Thursday

The James J. Hill House

Check out my giveaway from Stamp 'N Stitch for a hand-painted long sleeved T for you toddler.






Heading south on Snelling Avenue past the fairgrounds and past Interstate 94, you drive into the quintessential St. Paul.  You will past Marshall and Selby Avenues.  You keep going until you go to one of the most elaborate areas of all the Twin Cities:  Summit Avenue.

Summit Ave Mpls Pictures, Images and Photos Summit Ave Mpls Pictures, Images and Photos
(Photos courtesy of little_sob)


Summit Avenue has big houses, extravagant yards--be them small--and beautiful fences.  This section of town is not only breathtakingly beautiful, but it oozes history and culture.  The houses don't make you itch so much as to see the inside (which you totally want to), but you want to know the story behind the house.

Each house has it's own individual unique personality.  You won't find the same house along this magnificent parkway.  And that's what this parkway is:  Magnificent.

From Snelling Avenue, if you turn east, you will ultimately end up at the Cathedral.  As you meander closer and closer to the Cathedral, soaking it all in, you will come upon the James J. Hill House.

And this house?  You CAN go in.
Image courtesy of http://photobucket.com/profile/rodgergawkrodgerveryjr/index
Because James J. Hill and his wife and his family of 10 children are all dead.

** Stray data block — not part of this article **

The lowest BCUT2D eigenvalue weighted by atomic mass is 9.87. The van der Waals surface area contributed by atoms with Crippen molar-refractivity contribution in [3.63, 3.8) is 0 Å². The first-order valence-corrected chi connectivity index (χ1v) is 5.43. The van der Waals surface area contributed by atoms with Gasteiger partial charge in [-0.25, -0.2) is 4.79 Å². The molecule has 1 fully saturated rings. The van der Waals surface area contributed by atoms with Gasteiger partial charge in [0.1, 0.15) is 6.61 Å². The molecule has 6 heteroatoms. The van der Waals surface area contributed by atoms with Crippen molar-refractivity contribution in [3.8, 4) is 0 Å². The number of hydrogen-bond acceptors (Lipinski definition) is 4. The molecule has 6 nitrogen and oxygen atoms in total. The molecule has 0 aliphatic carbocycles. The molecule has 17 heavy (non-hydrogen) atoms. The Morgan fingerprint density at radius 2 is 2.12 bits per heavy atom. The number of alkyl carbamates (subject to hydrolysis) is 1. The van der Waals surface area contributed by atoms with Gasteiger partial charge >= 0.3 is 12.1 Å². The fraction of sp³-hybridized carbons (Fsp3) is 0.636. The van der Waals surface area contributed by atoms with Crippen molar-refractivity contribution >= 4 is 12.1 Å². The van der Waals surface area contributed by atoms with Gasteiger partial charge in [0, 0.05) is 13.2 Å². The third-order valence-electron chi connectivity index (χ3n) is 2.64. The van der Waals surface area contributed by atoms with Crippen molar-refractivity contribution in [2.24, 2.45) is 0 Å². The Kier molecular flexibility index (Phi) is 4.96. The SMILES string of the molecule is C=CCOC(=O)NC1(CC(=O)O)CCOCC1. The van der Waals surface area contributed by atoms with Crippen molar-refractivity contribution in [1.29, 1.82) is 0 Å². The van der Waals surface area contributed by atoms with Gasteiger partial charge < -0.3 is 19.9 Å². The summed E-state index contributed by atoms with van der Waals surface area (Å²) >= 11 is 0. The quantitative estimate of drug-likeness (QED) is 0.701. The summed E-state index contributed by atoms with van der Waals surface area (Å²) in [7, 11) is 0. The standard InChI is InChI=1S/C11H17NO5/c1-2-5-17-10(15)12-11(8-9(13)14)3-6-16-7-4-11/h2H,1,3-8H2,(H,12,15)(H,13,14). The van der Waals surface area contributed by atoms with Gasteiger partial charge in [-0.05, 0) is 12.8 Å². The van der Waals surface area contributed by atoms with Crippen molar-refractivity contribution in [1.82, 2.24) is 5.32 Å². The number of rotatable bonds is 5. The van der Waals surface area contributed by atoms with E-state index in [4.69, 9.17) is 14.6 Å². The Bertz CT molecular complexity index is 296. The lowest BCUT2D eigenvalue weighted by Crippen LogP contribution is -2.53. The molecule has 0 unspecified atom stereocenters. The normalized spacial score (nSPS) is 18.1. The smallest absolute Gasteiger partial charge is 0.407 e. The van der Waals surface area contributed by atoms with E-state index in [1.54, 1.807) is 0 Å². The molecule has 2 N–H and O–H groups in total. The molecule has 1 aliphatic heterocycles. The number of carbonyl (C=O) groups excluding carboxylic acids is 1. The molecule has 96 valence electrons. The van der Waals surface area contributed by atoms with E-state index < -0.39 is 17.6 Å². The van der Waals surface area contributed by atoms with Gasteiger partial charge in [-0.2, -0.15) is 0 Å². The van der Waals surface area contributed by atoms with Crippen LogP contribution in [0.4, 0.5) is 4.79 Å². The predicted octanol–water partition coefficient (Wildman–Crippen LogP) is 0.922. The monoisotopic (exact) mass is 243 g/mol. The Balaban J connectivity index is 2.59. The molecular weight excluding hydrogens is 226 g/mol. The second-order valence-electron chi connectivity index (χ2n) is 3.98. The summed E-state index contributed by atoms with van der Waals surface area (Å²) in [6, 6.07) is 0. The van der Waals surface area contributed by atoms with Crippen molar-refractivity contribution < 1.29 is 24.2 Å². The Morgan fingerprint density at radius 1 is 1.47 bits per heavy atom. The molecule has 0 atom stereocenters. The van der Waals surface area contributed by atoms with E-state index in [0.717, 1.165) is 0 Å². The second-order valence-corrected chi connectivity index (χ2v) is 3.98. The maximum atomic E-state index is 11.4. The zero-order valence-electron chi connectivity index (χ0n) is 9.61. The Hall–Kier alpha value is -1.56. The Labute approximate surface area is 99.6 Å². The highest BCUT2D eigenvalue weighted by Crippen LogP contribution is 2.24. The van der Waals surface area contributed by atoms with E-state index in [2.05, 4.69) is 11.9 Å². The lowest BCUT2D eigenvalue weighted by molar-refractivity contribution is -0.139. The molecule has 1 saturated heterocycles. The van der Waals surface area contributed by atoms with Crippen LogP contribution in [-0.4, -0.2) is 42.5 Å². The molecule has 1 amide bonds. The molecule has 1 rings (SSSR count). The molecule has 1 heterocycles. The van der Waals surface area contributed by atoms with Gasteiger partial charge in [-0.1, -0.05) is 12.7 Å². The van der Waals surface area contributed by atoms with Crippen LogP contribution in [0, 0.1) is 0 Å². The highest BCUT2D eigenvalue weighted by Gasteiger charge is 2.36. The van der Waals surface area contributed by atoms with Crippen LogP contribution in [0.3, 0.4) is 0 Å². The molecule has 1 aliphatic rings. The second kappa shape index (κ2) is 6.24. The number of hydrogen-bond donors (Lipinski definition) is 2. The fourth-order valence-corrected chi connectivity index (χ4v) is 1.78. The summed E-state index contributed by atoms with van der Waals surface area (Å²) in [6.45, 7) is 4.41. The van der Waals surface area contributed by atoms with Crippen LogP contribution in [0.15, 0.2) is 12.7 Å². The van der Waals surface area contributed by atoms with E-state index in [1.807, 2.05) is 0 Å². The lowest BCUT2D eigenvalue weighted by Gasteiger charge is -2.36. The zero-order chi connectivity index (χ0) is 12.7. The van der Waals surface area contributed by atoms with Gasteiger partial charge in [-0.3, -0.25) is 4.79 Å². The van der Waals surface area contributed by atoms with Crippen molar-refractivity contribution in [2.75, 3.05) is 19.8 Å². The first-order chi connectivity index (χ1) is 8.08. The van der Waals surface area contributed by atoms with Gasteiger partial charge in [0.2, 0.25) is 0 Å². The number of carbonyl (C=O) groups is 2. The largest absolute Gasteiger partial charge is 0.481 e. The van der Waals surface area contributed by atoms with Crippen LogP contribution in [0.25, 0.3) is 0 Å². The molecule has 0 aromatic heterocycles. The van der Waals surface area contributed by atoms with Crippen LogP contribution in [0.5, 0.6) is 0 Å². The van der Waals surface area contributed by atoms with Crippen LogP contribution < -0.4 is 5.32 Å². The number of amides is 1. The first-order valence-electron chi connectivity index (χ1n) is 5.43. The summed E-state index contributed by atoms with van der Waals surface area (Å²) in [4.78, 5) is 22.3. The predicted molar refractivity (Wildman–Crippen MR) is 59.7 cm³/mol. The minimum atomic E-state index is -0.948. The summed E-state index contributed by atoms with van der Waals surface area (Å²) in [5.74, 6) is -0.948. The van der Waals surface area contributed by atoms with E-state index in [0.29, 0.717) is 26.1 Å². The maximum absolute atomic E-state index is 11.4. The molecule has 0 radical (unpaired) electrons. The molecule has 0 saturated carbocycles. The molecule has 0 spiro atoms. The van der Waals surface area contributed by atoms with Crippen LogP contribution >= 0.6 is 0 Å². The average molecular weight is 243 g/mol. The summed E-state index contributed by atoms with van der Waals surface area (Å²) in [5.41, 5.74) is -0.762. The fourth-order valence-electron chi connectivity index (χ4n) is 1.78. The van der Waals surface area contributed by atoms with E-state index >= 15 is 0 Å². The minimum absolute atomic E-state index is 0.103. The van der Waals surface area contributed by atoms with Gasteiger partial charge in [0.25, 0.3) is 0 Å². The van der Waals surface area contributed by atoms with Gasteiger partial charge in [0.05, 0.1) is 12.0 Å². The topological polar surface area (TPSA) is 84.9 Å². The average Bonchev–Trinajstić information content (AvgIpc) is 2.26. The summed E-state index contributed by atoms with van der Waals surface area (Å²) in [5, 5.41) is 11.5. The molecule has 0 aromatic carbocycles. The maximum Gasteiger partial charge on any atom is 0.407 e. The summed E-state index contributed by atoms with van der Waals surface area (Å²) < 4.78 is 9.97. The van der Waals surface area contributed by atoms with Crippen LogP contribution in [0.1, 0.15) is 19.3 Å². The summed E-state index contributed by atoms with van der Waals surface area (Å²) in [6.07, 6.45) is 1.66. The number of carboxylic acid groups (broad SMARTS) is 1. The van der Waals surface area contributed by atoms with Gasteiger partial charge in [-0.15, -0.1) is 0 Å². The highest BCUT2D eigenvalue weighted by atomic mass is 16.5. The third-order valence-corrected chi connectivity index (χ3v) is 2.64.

This house is a historical monument/museum. 

Who is James J. Hill?  
And why do I care to go into his house? 

First of all, you care to into his house because you can.  It's one of the only ones on Summit Ave you that you are can check out without being a freakish weirdo by asking a complete stranger if you can look around their house. 

But if that isn't reason enough, let me explain who James J. Hill is. 

He was born in 1836 as a Canadian.  Hey, we are Minnesotans here.  We have nothing against the Canadians.  

He worked in St. Paul in the the shipping business for 20 years and then with some other investors bought out a bankrupt railway.  He renamed it the Great Northern Railway in 1890.  

If nothing else, James J. Hill was a positive thinker.  If you call it great, it will be great. 

He died in 1916 with 63 million dollars.  
63 MILLION dollars!

63 million dollars is a lot of money now. 
Can you imagine how much it was a hundred years ago? 

Oh, my WORD!

So with that kind of money, what is spending $931,275.01 on a house?  The house was 5 stories with 36,000 square feet.  It had 22 fireplaces, 13 bathrooms (THIRTEEN!), 16 crystal chandeliers, a 2 story art gallery (in his home), and central heating. 

This house is beyond today's standards.  Way beyond.  
Well, maybe not to a 63 millionaire.  
But I can't think that it would be too shabby to one of those either.  Even today.  

James J. Hill is the picture of a rich man during the Gilded Age of St. Paul, but he was a rich man who worked really really hard.

No comments: